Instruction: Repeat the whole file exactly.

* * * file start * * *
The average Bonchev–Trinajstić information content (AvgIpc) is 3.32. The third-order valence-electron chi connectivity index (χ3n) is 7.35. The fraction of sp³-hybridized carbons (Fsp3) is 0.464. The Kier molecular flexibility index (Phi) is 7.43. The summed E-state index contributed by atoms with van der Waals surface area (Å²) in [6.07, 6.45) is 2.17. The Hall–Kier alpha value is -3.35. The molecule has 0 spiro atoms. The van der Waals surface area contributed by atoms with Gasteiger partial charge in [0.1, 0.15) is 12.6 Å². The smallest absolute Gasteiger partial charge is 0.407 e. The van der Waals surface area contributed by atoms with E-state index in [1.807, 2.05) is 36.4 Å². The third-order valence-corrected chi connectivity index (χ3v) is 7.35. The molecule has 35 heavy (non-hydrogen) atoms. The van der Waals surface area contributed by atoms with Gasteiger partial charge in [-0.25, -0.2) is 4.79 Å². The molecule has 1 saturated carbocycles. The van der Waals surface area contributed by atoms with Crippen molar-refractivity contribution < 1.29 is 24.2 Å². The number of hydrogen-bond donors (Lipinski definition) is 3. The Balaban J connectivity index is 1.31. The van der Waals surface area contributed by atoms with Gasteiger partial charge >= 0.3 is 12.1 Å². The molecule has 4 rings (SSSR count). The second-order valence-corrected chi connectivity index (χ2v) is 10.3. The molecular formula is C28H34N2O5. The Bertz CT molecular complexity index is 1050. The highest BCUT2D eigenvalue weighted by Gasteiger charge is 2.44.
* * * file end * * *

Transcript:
The average Bonchev–Trinajstić information content (AvgIpc) is 3.32. The third-order valence-electron chi connectivity index (χ3n) is 7.35. The fraction of sp³-hybridized carbons (Fsp3) is 0.464. The Kier molecular flexibility index (Phi) is 7.43. The summed E-state index contributed by atoms with van der Waals surface area (Å²) in [6.07, 6.45) is 2.17. The Hall–Kier alpha value is -3.35. The molecule has 0 spiro atoms. The van der Waals surface area contributed by atoms with Gasteiger partial charge in [0.1, 0.15) is 12.6 Å². The smallest absolute Gasteiger partial charge is 0.407 e. The van der Waals surface area contributed by atoms with E-state index in [1.807, 2.05) is 36.4 Å². The third-order valence-corrected chi connectivity index (χ3v) is 7.35. The molecule has 35 heavy (non-hydrogen) atoms. The van der Waals surface area contributed by atoms with Gasteiger partial charge in [-0.25, -0.2) is 4.79 Å². The molecule has 1 saturated carbocycles. The van der Waals surface area contributed by atoms with Crippen molar-refractivity contribution < 1.29 is 24.2 Å². The number of hydrogen-bond donors (Lipinski definition) is 3. The Balaban J connectivity index is 1.31. The van der Waals surface area contributed by atoms with Gasteiger partial charge >= 0.3 is 12.1 Å². The molecule has 4 rings (SSSR count). The second-order valence-corrected chi connectivity index (χ2v) is 10.3. The molecular formula is C28H34N2O5. The Bertz CT molecular complexity index is 1050. The highest BCUT2D eigenvalue weighted by Gasteiger charge is 2.44.